Twitch guidelines state users must be at least 13 years old to register for an account. They also ask that anyone under 18 is authorised by a parent or guardian who agrees to the terms and conditions.
However, there is no effective age verification process upon signing up for an account and you do not need an account to browse video content on Twitch. This is a concern, as the unpredictable nature of livestreaming and open chat can easily lead to accessible mature content.
How Does it Work?
Twitch was created specifically for live footage broadcasters (livestreamers). It houses a variety of video content, such as cooking classes, workout routines, and traffic footage. The majority of livestreams, however, are gamers. Popular games like Among Us and COD: Warzone can be found on the home page, but any game (or theme) can be searched for on the platform.
With an account, you can follow streamers, comment on videos, use streamer chat rooms, and subscribe to your favourite channels. In addition, Twitch has a direct messaging system called “Whispers,” which allows any user to communicate with another user, even if they are not friends on the platform.
Twitch has reporting and blocking tools available to its users
Users can block receiving messages from users who don’t follow them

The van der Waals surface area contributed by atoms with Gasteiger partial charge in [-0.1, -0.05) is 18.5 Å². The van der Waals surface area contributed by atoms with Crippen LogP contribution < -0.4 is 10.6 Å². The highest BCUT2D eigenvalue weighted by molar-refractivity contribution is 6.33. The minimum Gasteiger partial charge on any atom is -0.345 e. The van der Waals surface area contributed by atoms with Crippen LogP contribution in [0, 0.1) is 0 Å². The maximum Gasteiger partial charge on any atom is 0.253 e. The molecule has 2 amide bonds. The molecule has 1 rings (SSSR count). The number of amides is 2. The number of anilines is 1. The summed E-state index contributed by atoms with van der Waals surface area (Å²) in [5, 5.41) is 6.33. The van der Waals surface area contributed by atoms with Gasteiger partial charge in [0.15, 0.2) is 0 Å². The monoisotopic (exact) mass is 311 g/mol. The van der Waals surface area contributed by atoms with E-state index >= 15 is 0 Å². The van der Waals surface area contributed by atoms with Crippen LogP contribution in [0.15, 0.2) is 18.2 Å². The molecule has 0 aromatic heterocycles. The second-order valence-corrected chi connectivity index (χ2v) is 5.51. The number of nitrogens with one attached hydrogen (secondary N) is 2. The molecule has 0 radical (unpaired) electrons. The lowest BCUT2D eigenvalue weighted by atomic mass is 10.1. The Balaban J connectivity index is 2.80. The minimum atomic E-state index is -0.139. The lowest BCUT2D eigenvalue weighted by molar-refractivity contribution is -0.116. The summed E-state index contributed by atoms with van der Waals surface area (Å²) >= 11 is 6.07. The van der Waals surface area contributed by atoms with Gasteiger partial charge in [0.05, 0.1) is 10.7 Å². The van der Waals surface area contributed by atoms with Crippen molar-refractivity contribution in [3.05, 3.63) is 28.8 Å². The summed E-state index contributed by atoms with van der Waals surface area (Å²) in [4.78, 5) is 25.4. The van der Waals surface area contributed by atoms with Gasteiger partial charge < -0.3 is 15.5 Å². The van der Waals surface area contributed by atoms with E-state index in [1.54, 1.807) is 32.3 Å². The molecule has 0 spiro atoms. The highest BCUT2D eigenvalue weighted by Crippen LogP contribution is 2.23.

Explicit language filters can be used to moderate language in a livestream chatroom (this is not perfect, however, and some language can still get through)
Users can pause or hide the livestream chatroom for themselves
All profiles are public and cannot be made private – this means anyone can view another user’s profile at any time
Anyone can access and watch livestreams without registering
Currently, there are no parental controls or “time limit” settings on Twitch
What Are the Risks?
As there is no effective age verification, there are limited restrictions on the video content that an underage viewer may see. Violent video game footage, explicit or derogatory language, and 18+ in-game content can be found on the home page. Our testers also found videos on the home page featuring female streamers in bikinis gaming from inflatable hot tubs – a common trend on Twitch that has attracted controversy.
Some livestreamers regularly push the boundaries of what is appropriate to encourage subscribers to send more money, such as performing squats in a bikini from a suggestive camera angle for every £5 pledged. Livestreamers can set a “mature content” warning message that pops up before users begin watching the livestream. If a user clicks OK, they are taken directly to the livestream.
Even if the content itself seems appropriate, the live chats and chat rooms are largely uncensored. Inappropriate language is widespread, with trolls (online users who deliberately provoke others by saying inflammatory and offensive things) often invading specific chats. Users can hide the chat alongside the streams, but they cannot turn it off.
The “live” nature of Twitch naturally increases any user’s interaction with online strangers. Because there is a common interest, a vulnerable child or young person may come to think of another user they have “met” via livestream as a trusted friend. This rapport could be exploited to groom a vulnerable child or young person.
Gifting and Spending
Some children or young people may feel pressured or manipulated into sending money to their favourite streamers by other users or by the streamers themselves. There are multiple examples of this, most notably a streamer who was able to buy and furnish an entire house via donations.